Improvement in Flavonoids and Phenolic Acids Production and Pharmaceutical Quality of Sweet Basil (Ocimum basilicum L.) by Ultraviolet-B Irradiation.Molecules. 2016 Sep 09; 21(9)M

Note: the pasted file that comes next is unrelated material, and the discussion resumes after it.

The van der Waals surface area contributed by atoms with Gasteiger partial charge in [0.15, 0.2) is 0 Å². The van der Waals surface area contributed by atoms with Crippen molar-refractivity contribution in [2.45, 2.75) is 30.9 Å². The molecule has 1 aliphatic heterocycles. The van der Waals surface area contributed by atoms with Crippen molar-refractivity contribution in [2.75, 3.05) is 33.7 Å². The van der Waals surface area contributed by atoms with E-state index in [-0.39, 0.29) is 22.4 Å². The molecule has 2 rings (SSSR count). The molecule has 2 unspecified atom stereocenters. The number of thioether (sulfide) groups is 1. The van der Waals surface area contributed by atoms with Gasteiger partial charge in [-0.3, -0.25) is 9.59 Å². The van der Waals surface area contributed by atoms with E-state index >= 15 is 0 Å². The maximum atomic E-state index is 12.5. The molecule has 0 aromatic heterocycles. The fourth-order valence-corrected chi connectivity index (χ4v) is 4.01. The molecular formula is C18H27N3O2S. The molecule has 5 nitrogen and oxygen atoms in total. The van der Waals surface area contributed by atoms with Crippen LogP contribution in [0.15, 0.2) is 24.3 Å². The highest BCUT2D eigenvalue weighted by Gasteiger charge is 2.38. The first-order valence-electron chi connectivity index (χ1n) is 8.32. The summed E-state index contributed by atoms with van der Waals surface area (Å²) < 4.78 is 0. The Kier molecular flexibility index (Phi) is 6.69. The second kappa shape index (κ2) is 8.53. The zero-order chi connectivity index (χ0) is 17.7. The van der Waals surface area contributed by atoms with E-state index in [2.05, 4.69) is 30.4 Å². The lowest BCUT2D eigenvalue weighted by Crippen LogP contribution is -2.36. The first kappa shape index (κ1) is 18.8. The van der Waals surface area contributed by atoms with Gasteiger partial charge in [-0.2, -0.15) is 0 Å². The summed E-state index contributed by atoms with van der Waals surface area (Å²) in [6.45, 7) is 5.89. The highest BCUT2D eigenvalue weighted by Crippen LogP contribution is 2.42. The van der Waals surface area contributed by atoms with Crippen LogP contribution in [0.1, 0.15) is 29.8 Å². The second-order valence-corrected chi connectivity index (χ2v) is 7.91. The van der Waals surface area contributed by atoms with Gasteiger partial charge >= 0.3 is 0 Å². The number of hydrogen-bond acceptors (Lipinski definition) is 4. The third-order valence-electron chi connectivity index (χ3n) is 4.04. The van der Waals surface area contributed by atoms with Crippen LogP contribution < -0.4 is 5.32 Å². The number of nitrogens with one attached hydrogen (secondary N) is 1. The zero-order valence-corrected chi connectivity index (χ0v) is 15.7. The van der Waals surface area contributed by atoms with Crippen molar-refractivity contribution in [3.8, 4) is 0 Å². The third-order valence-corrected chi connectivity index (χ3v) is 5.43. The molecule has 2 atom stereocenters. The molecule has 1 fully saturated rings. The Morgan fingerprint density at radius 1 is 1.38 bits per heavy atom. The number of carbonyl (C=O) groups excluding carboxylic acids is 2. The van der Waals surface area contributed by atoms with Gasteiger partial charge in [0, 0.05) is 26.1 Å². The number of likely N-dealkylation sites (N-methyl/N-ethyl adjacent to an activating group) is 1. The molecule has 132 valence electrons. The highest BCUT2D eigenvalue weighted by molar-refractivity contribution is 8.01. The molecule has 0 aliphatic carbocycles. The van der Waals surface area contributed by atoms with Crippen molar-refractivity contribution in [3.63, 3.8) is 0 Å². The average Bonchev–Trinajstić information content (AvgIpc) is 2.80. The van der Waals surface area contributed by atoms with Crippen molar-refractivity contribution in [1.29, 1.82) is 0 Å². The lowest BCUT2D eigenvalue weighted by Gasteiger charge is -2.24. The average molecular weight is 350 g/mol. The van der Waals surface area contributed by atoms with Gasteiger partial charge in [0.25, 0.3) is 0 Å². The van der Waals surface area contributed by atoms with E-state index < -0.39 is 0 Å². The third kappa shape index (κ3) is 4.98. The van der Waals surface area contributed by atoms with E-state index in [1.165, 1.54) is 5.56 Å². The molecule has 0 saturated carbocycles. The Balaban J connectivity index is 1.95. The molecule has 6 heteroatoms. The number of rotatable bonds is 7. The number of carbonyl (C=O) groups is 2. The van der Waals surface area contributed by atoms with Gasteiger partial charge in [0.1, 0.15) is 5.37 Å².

Sweet basil (Ocimum basilicum Linnaeus) is aromatic herb that has been utilized in traditional medicine. To improve the phytochemical constituents and pharmaceutical quality of sweet basil leaves, ultraviolet (UV)-B irradiation at different intensities (2.30, 3.60, and 4.80 W/m²) and durations (4, 6, 8, and 10-h) was applied at the post-harvest stage. Total flavonoid content (TFC) and total phenolic content (TPC) were measured using spectrophotometric method, and individual flavonoids and phenolic acids were identified using ultra-high performance liquid chromatography. As a key enzyme for the metabolism of flavonoids, chalcone synthase (CHS) activity, was measured using a CHS assay. Antioxidant activity and antiproliferative activity of extracts against a breast cancer cell line (MCF-7) were evaluated using 1,1-diphenyl-2-picrylhydrazyl (DPPH) assays and MTT (3-(4,5-dimethylthiazol-2-yl)-2,5-diphenyltetrazolium bromide) assays, respectively. UV-B irradiation at an intensity of 3.60 W/m² increased TFC approximately 0.85-fold and also increased quercetin (0.41-fold), catechin (0.85-fold), kaempferol (0.65-fold) rutin (0.68-fold) and luteolin (1.00-fold) content. The highest TPC and individual phenolic acid (gallic acid, cinnamic acid and ferulic acid) was observed in the 3.60 W/m² of UV-B treatment. Cinnamic acid and luteolin were not detected in the control plants, production being induced by UV-B irradiation. Production of these secondary metabolites was also significantly influenced by the duration of UV-B irradiation. Irradiation for 8-h led to higher TFC, TPC and individual flavonoids and phenolic acids than for the other durations (4, 8, and 10-h) except for cinnamic acid, which was detected at higher concentration when irradiated for 6-h. Irradiation for 10-h significantly decreased the secondary metabolite production in sweet basil leaves. CHS activity was induced by UV-B irradiation and highest activity was observed at 3.60 W/m² of UV-B irradiation. UV-B treated leaves presented the highest DPPH activity and antiproliferative activity with a half-maximal inhibitory concentration (IC50) value of 56.0 and 40.8 µg/mL, respectively, over that of the control plants (78.0 and 58.2 µg/mL, respectively). These observations suggest that post-harvest irradiation with UV-B can be considered a promising technique to improve the healthy-nutritional and pharmaceutical properties of sweet basil leaves.